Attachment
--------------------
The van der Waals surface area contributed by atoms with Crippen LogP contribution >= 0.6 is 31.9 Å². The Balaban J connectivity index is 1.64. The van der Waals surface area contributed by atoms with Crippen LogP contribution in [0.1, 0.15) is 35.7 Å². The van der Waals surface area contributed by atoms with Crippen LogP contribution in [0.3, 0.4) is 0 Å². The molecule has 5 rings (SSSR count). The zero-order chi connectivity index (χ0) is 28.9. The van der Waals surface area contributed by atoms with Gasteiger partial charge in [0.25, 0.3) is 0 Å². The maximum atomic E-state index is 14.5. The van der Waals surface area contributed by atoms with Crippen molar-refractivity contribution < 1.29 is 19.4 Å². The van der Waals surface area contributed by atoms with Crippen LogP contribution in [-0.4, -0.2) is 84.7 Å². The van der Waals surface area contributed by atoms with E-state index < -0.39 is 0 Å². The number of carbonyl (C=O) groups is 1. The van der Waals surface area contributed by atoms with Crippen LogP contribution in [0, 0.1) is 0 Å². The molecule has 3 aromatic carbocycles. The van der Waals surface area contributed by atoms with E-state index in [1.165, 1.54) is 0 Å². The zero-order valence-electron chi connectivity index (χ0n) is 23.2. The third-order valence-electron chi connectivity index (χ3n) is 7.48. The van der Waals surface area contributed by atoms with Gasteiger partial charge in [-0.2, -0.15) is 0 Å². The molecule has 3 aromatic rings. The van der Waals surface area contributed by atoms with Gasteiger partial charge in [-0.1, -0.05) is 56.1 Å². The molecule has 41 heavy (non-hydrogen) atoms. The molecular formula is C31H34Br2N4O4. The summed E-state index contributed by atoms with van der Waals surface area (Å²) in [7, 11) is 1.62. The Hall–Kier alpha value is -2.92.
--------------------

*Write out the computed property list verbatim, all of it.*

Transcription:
The van der Waals surface area contributed by atoms with Crippen LogP contribution >= 0.6 is 31.9 Å². The Balaban J connectivity index is 1.64. The van der Waals surface area contributed by atoms with Crippen LogP contribution in [0.1, 0.15) is 35.7 Å². The van der Waals surface area contributed by atoms with Crippen LogP contribution in [0.3, 0.4) is 0 Å². The molecule has 5 rings (SSSR count). The zero-order chi connectivity index (χ0) is 28.9. The van der Waals surface area contributed by atoms with Gasteiger partial charge in [0.25, 0.3) is 0 Å². The maximum atomic E-state index is 14.5. The van der Waals surface area contributed by atoms with Crippen molar-refractivity contribution < 1.29 is 19.4 Å². The van der Waals surface area contributed by atoms with Crippen LogP contribution in [-0.4, -0.2) is 84.7 Å². The van der Waals surface area contributed by atoms with E-state index < -0.39 is 0 Å². The number of carbonyl (C=O) groups is 1. The van der Waals surface area contributed by atoms with Crippen LogP contribution in [0, 0.1) is 0 Å². The molecule has 3 aromatic carbocycles. The van der Waals surface area contributed by atoms with E-state index in [1.165, 1.54) is 0 Å². The zero-order valence-electron chi connectivity index (χ0n) is 23.2. The third-order valence-electron chi connectivity index (χ3n) is 7.48. The van der Waals surface area contributed by atoms with Gasteiger partial charge in [-0.2, -0.15) is 0 Å². The molecule has 3 aromatic rings. The van der Waals surface area contributed by atoms with Gasteiger partial charge in [-0.1, -0.05) is 56.1 Å². The molecule has 41 heavy (non-hydrogen) atoms. The molecular formula is C31H34Br2N4O4. The summed E-state index contributed by atoms with van der Waals surface area (Å²) in [7, 11) is 1.62. The Hall–Kier alpha value is -2.92.